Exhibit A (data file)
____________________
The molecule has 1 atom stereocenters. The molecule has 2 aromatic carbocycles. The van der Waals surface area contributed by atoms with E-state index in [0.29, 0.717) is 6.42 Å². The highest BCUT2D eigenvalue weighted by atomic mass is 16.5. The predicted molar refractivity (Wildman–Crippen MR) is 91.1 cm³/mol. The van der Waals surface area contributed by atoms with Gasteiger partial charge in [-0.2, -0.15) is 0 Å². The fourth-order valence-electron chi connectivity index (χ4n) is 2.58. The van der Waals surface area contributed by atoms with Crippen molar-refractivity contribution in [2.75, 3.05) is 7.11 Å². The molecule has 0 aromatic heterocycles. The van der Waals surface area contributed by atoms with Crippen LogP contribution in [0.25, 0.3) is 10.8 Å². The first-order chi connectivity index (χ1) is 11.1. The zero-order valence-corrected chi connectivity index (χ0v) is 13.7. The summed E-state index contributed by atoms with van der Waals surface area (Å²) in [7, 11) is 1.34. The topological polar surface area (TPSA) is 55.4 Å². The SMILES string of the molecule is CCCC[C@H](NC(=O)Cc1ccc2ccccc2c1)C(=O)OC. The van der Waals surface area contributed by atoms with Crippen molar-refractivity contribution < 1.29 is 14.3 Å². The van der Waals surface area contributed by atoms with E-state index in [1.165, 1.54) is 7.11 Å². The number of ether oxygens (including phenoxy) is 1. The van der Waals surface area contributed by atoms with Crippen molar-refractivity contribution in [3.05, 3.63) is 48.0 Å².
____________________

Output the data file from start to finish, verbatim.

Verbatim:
The molecule has 1 atom stereocenters. The molecule has 2 aromatic carbocycles. The van der Waals surface area contributed by atoms with E-state index in [0.29, 0.717) is 6.42 Å². The highest BCUT2D eigenvalue weighted by atomic mass is 16.5. The predicted molar refractivity (Wildman–Crippen MR) is 91.1 cm³/mol. The van der Waals surface area contributed by atoms with Gasteiger partial charge in [-0.2, -0.15) is 0 Å². The fourth-order valence-electron chi connectivity index (χ4n) is 2.58. The van der Waals surface area contributed by atoms with Crippen molar-refractivity contribution in [2.75, 3.05) is 7.11 Å². The molecule has 0 aromatic heterocycles. The van der Waals surface area contributed by atoms with Crippen LogP contribution in [0.25, 0.3) is 10.8 Å². The first-order chi connectivity index (χ1) is 11.1. The zero-order valence-corrected chi connectivity index (χ0v) is 13.7. The summed E-state index contributed by atoms with van der Waals surface area (Å²) in [7, 11) is 1.34. The topological polar surface area (TPSA) is 55.4 Å². The SMILES string of the molecule is CCCC[C@H](NC(=O)Cc1ccc2ccccc2c1)C(=O)OC. The van der Waals surface area contributed by atoms with Crippen molar-refractivity contribution < 1.29 is 14.3 Å². The van der Waals surface area contributed by atoms with E-state index in [1.165, 1.54) is 7.11 Å². The number of ether oxygens (including phenoxy) is 1. The van der Waals surface area contributed by atoms with Crippen molar-refractivity contribution in [3.05, 3.63) is 48.0 Å².